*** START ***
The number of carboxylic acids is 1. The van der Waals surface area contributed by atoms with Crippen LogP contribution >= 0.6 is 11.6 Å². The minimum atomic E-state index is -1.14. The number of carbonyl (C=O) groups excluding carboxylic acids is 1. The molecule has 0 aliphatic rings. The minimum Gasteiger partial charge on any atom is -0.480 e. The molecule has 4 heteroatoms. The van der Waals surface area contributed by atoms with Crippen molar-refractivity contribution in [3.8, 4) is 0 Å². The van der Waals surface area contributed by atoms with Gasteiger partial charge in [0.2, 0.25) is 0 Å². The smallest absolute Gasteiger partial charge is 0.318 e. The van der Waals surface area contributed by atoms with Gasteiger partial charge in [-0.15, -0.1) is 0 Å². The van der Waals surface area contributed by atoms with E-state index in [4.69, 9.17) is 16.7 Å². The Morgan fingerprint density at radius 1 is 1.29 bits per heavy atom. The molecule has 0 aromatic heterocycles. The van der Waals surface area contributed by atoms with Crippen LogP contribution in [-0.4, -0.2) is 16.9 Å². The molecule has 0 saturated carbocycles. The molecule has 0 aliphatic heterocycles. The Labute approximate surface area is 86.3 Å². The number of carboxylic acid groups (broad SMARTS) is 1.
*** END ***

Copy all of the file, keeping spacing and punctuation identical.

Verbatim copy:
The number of carboxylic acids is 1. The van der Waals surface area contributed by atoms with Crippen LogP contribution >= 0.6 is 11.6 Å². The minimum atomic E-state index is -1.14. The number of carbonyl (C=O) groups excluding carboxylic acids is 1. The molecule has 0 aliphatic rings. The minimum Gasteiger partial charge on any atom is -0.480 e. The molecule has 4 heteroatoms. The van der Waals surface area contributed by atoms with Crippen molar-refractivity contribution in [3.8, 4) is 0 Å². The van der Waals surface area contributed by atoms with Gasteiger partial charge in [0.2, 0.25) is 0 Å². The smallest absolute Gasteiger partial charge is 0.318 e. The van der Waals surface area contributed by atoms with Gasteiger partial charge in [-0.15, -0.1) is 0 Å². The van der Waals surface area contributed by atoms with E-state index in [4.69, 9.17) is 16.7 Å². The Morgan fingerprint density at radius 1 is 1.29 bits per heavy atom. The molecule has 0 aromatic heterocycles. The van der Waals surface area contributed by atoms with Crippen LogP contribution in [-0.4, -0.2) is 16.9 Å². The molecule has 0 saturated carbocycles. The molecule has 0 aliphatic heterocycles. The Labute approximate surface area is 86.3 Å². The number of carboxylic acid groups (broad SMARTS) is 1.